The prevalence of depression in this study is 82% which is higher compared to the previous study in other universities in peninsular Malaysia, which stood at 23.43% [6]. The difference is due to the data collection location, where the previous study was done in the rural area compared to this study that has been done in the city area. From the previous study in Sabah, there is only one data for the prevalence of stress among university students, which is 33.3%, but it was done only to the medical students [28]. However, compared to our study, the participants were from various bachelor degree programmes from business, accountancy, agriculture and engineering faculty. The other reason for the high prevalence of depression for this study is might be due to the Covid-19 pandemic that explained the emotional challenges of not being able to do daily activities as usual. This is consistent with several recent studies that showed Covid-19 pandemic is one of the contributing factor for depression among university students due to its uncertainty and long-term psychological distress [29-32]. This study was done during the Recovery Movement Restrictions Order (RMCO) whereby the students’ movement were restricted to other places and the classes system was changed to online. This is similar to the previous study that showed being isolated during Covid- 19 lockdown and changed to the online classes and examination also contribute to stress in the students’ life [33]. One of the studies in Italy also showed high prevalence of depression among university students due to Covid-19 pandemic which is 72.93% [30].

Association between year of study and depression among university students

Our study found that only the year of study was associated with a higher level of depression. Students in Year 1 and 2 were two to three times more likely to develop moderate-severe depression compared to their counterparts in Year 3 and 4. The result was consistent with several studies showing that first and second-year students are more prone to depression, said to be due to the stresses of the transition period from school to college/university [21,34]. There are changes in environment and learning style as students shifted from schools to higher education centres. In the university, the learning style is more independent, and at own initiative in which lecturers serve as facilitators; it is quite different compared to teachers in secondary school. Another possible reason for distress during the junior year could be the students had left their homes and family members for the first time. The previous study findings also showed that separation from home and attachment objects such as parent contribute to the distress among students [35]. Struggling with these sudden changes may predispose students to emotional distress and symptoms of depression [36]. Meanwhile, no association was found between gender and depression among university students. The same finding was found some other studies that showed no differences in male and female students in developing depression [37,38]. This study also showed insignificant association between living situation and depression among our participants, despite the contradicting evidence documented in prior studies. For instance, Chen et al. reported that students who were lived away from their parents were 1.63 times more likely to develop depression than those who stayed with their parents [7]. One possible explanation for this could be in the East Malaysia's culture, it is common for young adults to stay away from family members since they are migrate for work or educational purposes. Ethnicity, household income, and CGPA also showed no association with depression in this study [39,40].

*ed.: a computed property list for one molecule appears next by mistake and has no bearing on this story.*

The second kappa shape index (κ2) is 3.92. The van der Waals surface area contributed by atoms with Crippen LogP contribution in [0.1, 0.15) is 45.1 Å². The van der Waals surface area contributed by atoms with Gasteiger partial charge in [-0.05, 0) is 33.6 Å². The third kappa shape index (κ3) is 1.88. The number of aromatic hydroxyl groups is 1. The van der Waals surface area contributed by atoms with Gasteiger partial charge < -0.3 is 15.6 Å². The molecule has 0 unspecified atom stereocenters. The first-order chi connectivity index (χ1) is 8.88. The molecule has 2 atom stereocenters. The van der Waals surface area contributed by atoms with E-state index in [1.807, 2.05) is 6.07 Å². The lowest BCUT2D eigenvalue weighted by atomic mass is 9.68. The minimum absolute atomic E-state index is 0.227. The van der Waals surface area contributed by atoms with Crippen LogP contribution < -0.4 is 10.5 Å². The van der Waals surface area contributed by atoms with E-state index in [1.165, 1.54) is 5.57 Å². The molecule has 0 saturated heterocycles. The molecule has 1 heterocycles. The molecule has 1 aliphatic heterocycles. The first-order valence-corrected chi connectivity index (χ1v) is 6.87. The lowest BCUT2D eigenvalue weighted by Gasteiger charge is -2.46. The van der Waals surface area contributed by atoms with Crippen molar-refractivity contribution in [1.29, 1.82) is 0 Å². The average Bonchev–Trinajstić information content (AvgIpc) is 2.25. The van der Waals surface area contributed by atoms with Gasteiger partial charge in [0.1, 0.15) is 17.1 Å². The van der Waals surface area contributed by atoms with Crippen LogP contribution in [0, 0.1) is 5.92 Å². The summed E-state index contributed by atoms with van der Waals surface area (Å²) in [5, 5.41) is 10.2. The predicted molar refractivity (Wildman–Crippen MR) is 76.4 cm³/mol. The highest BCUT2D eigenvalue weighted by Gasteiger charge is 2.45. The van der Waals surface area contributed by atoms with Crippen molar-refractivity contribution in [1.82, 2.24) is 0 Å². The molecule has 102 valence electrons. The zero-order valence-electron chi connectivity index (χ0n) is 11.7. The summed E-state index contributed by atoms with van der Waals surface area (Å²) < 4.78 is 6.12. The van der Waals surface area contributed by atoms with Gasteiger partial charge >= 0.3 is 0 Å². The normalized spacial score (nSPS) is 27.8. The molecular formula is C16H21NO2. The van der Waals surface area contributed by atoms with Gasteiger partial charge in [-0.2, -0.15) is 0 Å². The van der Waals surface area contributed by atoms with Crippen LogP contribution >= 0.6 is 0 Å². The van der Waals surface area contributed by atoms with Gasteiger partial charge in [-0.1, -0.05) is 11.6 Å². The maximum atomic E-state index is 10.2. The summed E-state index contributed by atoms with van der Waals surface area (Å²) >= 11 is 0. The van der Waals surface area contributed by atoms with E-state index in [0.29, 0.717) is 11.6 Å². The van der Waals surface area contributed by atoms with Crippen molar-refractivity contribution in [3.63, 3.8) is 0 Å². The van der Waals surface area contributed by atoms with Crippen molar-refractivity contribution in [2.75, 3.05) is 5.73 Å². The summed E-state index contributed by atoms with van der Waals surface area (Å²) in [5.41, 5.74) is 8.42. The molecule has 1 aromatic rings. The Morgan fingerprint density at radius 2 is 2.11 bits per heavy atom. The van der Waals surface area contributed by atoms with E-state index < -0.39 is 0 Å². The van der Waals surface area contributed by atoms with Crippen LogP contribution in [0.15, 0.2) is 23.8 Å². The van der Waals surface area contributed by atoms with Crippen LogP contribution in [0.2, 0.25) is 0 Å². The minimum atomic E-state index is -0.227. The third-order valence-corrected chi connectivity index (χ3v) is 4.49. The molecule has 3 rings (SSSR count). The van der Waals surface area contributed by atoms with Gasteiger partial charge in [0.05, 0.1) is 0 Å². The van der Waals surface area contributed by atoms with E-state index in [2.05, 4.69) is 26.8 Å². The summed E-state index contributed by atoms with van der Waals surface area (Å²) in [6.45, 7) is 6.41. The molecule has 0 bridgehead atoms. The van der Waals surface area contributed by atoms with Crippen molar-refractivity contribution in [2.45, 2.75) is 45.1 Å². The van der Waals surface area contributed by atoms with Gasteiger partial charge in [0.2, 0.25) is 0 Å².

Limitations and Recommendations

This study has a number of limitations. First, the cross-sectional design did not allow us to infer cause-and-effect relationships. Second, our respondents were selected using the convenience sampling approach. This could have caused selection bias; those who participated could have possessed distinct characteristics that did not represent the whole student population. Third, the limitations of PHQ-9 could have contributed to a less accurate measurement of depression-a drawback that could be compensated by using a diagnostic tool to measure depression. Lastly, we are aware that many other variables that could play a role as risk factors for depression were not measured in this study. Future researchers can complement our study constraints by employing a probability sampling strategy and a longitudinal design, besides including a wider range of variables to capture a more holistic understanding of what may cause depression.


This study showed a high prevalence of depression among university students compared to other previous studies. This might result from the COVID-19 pandemic and its counter-measures that confined people to specific areas, incurring a high sense of uncertainty. We found that junior students were more likely to have moderatesevere depression compared to their senior counterparts. This should prompt the university management and affiliated health care and mental health service providers to design programs or interventions that target this specific group. Examples of initiatives are mental health awareness programs and mental health screening. Other faculty members should also be included in the awareness programs because they interact with students frequently and thus constitute their support system.